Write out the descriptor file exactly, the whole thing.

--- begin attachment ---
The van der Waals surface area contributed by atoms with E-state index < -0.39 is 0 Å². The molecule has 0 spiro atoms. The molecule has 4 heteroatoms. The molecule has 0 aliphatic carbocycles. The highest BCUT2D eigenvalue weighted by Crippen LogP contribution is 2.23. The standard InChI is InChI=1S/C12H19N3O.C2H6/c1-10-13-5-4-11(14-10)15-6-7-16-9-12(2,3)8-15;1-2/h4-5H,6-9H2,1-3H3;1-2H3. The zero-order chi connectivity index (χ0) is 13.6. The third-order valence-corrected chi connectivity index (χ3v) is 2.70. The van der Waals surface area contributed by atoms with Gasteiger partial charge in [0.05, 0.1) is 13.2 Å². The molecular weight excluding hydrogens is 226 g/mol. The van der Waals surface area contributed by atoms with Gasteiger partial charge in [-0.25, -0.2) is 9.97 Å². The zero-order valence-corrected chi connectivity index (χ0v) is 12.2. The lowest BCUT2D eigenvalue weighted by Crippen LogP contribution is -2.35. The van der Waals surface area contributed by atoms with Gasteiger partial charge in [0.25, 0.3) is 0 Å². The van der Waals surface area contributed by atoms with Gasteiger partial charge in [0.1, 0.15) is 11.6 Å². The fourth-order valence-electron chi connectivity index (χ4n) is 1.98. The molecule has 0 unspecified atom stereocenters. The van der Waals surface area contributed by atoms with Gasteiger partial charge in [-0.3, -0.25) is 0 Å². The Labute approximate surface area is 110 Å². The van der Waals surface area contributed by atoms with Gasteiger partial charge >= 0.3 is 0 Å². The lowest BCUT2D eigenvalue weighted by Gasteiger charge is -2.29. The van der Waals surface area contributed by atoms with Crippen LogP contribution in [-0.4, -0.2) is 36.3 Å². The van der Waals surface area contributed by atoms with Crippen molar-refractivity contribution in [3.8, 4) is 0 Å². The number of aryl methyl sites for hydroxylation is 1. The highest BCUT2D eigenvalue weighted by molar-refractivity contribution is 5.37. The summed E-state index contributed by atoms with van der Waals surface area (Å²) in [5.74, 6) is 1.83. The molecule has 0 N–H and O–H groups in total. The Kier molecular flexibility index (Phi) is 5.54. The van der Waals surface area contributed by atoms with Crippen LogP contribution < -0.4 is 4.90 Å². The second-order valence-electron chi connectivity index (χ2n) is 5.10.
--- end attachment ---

The van der Waals surface area contributed by atoms with E-state index < -0.39 is 0 Å². The molecule has 0 spiro atoms. The molecule has 4 heteroatoms. The molecule has 0 aliphatic carbocycles. The highest BCUT2D eigenvalue weighted by Crippen LogP contribution is 2.23. The standard InChI is InChI=1S/C12H19N3O.C2H6/c1-10-13-5-4-11(14-10)15-6-7-16-9-12(2,3)8-15;1-2/h4-5H,6-9H2,1-3H3;1-2H3. The zero-order chi connectivity index (χ0) is 13.6. The third-order valence-corrected chi connectivity index (χ3v) is 2.70. The van der Waals surface area contributed by atoms with Gasteiger partial charge in [0.05, 0.1) is 13.2 Å². The molecular weight excluding hydrogens is 226 g/mol. The van der Waals surface area contributed by atoms with Gasteiger partial charge in [-0.25, -0.2) is 9.97 Å². The zero-order valence-corrected chi connectivity index (χ0v) is 12.2. The lowest BCUT2D eigenvalue weighted by Crippen LogP contribution is -2.35. The van der Waals surface area contributed by atoms with Gasteiger partial charge in [0.25, 0.3) is 0 Å². The van der Waals surface area contributed by atoms with Gasteiger partial charge in [0.1, 0.15) is 11.6 Å². The fourth-order valence-electron chi connectivity index (χ4n) is 1.98. The molecule has 0 unspecified atom stereocenters. The van der Waals surface area contributed by atoms with Gasteiger partial charge in [-0.3, -0.25) is 0 Å². The Labute approximate surface area is 110 Å². The van der Waals surface area contributed by atoms with Gasteiger partial charge >= 0.3 is 0 Å². The lowest BCUT2D eigenvalue weighted by Gasteiger charge is -2.29. The van der Waals surface area contributed by atoms with Crippen LogP contribution in [-0.4, -0.2) is 36.3 Å². The van der Waals surface area contributed by atoms with Crippen molar-refractivity contribution in [3.8, 4) is 0 Å². The number of aryl methyl sites for hydroxylation is 1. The highest BCUT2D eigenvalue weighted by molar-refractivity contribution is 5.37. The summed E-state index contributed by atoms with van der Waals surface area (Å²) in [5.74, 6) is 1.83. The molecule has 0 N–H and O–H groups in total. The Kier molecular flexibility index (Phi) is 5.54. The van der Waals surface area contributed by atoms with Crippen LogP contribution < -0.4 is 4.90 Å². The second-order valence-electron chi connectivity index (χ2n) is 5.10.